But I can't take the credit. I only spent about a weekend on it. All the heavy lifting was done before hand. It's Just Linux Mint, with just a few extras.
I AM going to have to move my home machines to 64 Bit versions of Linux since Chrome is doing what they're doing. I'm kind of hoping to wait until the next LTS is out. Xenial Xerus? Should be around the corner, and then the Mint Version of that ought to be around the next bend, and over a bump or two.
I have priors for phone abuse. The holster system has probably saved me 500 bucks over time in un-dropped, un-broken phones/toilet-dunked phones, swimming pool dwelling phones etc.
Some questions about installing the advised application Blueman. It is a gnome gtk app but it works flawlessly in KDE without a ton of pulled-in dependencies. Many thanks to for this much simpler process. I am now wire-free at my desktop. However my Superlux HD 668B's do get used when listening to Vinyl. Days of Future Past is amazing under good headphones.
Grab your kevlar folkses, this is gonna get bloody.
I have a bazillion things going on right now so if I don't respond right away, I am seeing your posts.
ASUS really built those things like tanks. I also had a P4C800-E Deluxe that was in service for over a decade, from 2002 to ~2014. Over its life it ran FreeBSD, then Debian, then Ubuntu, then Fedora, then Debian again.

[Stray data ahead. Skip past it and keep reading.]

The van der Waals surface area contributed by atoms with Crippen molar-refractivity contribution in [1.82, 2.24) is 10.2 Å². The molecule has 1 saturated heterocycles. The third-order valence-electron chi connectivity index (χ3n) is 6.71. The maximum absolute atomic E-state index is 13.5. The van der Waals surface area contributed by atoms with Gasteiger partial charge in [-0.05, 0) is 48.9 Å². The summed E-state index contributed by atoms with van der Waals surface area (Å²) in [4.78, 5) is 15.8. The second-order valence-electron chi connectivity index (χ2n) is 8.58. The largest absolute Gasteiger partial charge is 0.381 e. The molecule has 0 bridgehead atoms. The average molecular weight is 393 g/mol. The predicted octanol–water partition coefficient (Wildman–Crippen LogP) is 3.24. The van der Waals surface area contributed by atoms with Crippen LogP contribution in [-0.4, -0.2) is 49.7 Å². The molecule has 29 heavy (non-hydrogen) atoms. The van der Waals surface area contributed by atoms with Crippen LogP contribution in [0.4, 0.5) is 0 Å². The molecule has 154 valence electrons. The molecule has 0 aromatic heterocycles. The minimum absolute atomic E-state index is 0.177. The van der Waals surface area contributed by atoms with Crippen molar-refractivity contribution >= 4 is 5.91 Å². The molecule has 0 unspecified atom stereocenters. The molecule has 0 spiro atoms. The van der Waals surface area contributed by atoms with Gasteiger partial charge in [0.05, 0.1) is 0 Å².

The only reason I replaced it with a P6X58D was to get 24GiB and hardware virt for KVM, it was still running strong (though I had to replace the power supply three times during that run)
New question: since fairly new machines have 2+ GB RAM, I guess the other issue is how well those two use CPU and GPU (if).
My point: In a core i"N" generation PC, with 3 or more GB of RAM, it does not matter which one you use. For older computers (early Core2Duo and single cored ones) with 1 GB or less RAM, the song is another: you need other browsers.
It is also sad Ggl is nit making 32 bits Chr any more; and it is enerving that sites require top plugins to work well, and make your tiny browser life miserable.
I will obey the orders of the President of the United States and the orders of the officers appointed over me, according to regulations and the Uniform Code of Military Justice.
And I don't care what you may feel about that in particular. That isn't the point here, but it's part of the whole, real environment that surrounded me for a profound period of my life.
So, in reality...my political bent was impotent.
It didn't matter at all what I thought or believed, from a political standpoint anyway. My current president told me what my political standpoint was at any given time. Much of that given time, I was expected to carry out the orders of my president by the most violent of means. A lot of people died while obeying said orders, so what I believed was irrelevant. The only thing that mattered was the accuracy of a soldier's rifle.
Unfortunately, holding and obeying orders for such a long period of time is a hard thing to shake. But let me tell you what did shake it. and it shook it down to its core, shattering into tiny shards and allowing my ideas and beliefs to take the fore.